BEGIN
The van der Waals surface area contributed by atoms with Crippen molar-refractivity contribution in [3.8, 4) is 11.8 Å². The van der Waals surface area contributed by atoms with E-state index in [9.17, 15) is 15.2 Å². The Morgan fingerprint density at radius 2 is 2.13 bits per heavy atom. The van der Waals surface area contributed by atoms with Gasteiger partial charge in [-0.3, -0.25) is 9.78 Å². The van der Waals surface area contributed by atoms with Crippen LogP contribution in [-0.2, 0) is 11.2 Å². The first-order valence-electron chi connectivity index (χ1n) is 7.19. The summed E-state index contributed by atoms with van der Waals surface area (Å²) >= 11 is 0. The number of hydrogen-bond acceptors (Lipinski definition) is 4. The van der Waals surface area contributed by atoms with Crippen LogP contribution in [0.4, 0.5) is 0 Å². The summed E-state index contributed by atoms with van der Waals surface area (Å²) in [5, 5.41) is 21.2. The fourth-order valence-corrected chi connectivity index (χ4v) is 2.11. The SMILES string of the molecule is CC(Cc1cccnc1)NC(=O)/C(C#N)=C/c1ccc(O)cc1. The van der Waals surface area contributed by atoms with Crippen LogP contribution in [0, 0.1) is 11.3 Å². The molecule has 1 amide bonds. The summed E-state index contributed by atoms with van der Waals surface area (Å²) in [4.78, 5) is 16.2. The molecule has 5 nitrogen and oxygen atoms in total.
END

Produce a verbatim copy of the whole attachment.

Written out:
The van der Waals surface area contributed by atoms with Crippen molar-refractivity contribution in [3.8, 4) is 11.8 Å². The van der Waals surface area contributed by atoms with E-state index in [9.17, 15) is 15.2 Å². The Morgan fingerprint density at radius 2 is 2.13 bits per heavy atom. The van der Waals surface area contributed by atoms with Gasteiger partial charge in [-0.3, -0.25) is 9.78 Å². The van der Waals surface area contributed by atoms with Crippen LogP contribution in [-0.2, 0) is 11.2 Å². The first-order valence-electron chi connectivity index (χ1n) is 7.19. The summed E-state index contributed by atoms with van der Waals surface area (Å²) >= 11 is 0. The number of hydrogen-bond acceptors (Lipinski definition) is 4. The van der Waals surface area contributed by atoms with Crippen LogP contribution in [0.4, 0.5) is 0 Å². The summed E-state index contributed by atoms with van der Waals surface area (Å²) in [5, 5.41) is 21.2. The fourth-order valence-corrected chi connectivity index (χ4v) is 2.11. The SMILES string of the molecule is CC(Cc1cccnc1)NC(=O)/C(C#N)=C/c1ccc(O)cc1. The van der Waals surface area contributed by atoms with Crippen LogP contribution in [0, 0.1) is 11.3 Å². The molecule has 1 amide bonds. The summed E-state index contributed by atoms with van der Waals surface area (Å²) in [4.78, 5) is 16.2. The molecule has 5 nitrogen and oxygen atoms in total.